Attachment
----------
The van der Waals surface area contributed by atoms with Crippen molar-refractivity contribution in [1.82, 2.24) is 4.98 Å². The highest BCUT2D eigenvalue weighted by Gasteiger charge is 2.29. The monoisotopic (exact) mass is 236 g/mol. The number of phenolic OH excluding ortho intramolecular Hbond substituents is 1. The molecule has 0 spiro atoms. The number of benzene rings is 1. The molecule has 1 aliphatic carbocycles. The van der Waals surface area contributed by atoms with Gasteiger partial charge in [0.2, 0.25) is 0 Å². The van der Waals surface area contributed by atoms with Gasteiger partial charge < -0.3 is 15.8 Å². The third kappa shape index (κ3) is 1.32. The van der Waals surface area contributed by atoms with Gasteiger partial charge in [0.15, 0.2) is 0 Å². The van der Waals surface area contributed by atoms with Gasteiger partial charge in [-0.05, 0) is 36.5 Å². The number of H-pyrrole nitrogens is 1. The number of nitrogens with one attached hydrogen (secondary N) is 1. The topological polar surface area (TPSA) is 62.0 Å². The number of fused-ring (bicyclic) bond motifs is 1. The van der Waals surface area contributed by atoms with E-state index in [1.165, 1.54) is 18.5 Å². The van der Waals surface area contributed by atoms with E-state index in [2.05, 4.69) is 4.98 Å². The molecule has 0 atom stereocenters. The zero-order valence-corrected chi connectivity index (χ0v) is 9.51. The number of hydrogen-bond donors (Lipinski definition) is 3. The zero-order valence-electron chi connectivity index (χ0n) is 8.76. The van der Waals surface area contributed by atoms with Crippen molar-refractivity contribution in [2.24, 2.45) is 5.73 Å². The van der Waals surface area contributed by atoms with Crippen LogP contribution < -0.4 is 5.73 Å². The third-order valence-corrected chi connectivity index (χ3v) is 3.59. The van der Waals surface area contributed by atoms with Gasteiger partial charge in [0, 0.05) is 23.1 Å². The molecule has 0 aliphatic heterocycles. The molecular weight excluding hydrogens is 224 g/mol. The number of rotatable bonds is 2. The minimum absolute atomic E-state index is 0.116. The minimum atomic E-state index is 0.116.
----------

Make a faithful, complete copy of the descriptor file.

The van der Waals surface area contributed by atoms with Crippen molar-refractivity contribution in [1.82, 2.24) is 4.98 Å². The highest BCUT2D eigenvalue weighted by Gasteiger charge is 2.29. The monoisotopic (exact) mass is 236 g/mol. The number of phenolic OH excluding ortho intramolecular Hbond substituents is 1. The molecule has 0 spiro atoms. The number of benzene rings is 1. The molecule has 1 aliphatic carbocycles. The van der Waals surface area contributed by atoms with Gasteiger partial charge in [0.2, 0.25) is 0 Å². The van der Waals surface area contributed by atoms with Gasteiger partial charge < -0.3 is 15.8 Å². The third kappa shape index (κ3) is 1.32. The van der Waals surface area contributed by atoms with Gasteiger partial charge in [0.15, 0.2) is 0 Å². The van der Waals surface area contributed by atoms with Gasteiger partial charge in [-0.05, 0) is 36.5 Å². The number of H-pyrrole nitrogens is 1. The number of nitrogens with one attached hydrogen (secondary N) is 1. The topological polar surface area (TPSA) is 62.0 Å². The number of fused-ring (bicyclic) bond motifs is 1. The van der Waals surface area contributed by atoms with E-state index in [1.165, 1.54) is 18.5 Å². The van der Waals surface area contributed by atoms with E-state index in [2.05, 4.69) is 4.98 Å². The molecule has 0 atom stereocenters. The zero-order valence-corrected chi connectivity index (χ0v) is 9.51. The number of hydrogen-bond donors (Lipinski definition) is 3. The zero-order valence-electron chi connectivity index (χ0n) is 8.76. The van der Waals surface area contributed by atoms with Crippen molar-refractivity contribution in [2.24, 2.45) is 5.73 Å². The van der Waals surface area contributed by atoms with Crippen LogP contribution < -0.4 is 5.73 Å². The third-order valence-corrected chi connectivity index (χ3v) is 3.59. The van der Waals surface area contributed by atoms with Gasteiger partial charge in [0, 0.05) is 23.1 Å². The molecule has 0 aliphatic heterocycles. The molecular weight excluding hydrogens is 224 g/mol. The number of rotatable bonds is 2. The minimum absolute atomic E-state index is 0.116. The minimum atomic E-state index is 0.116.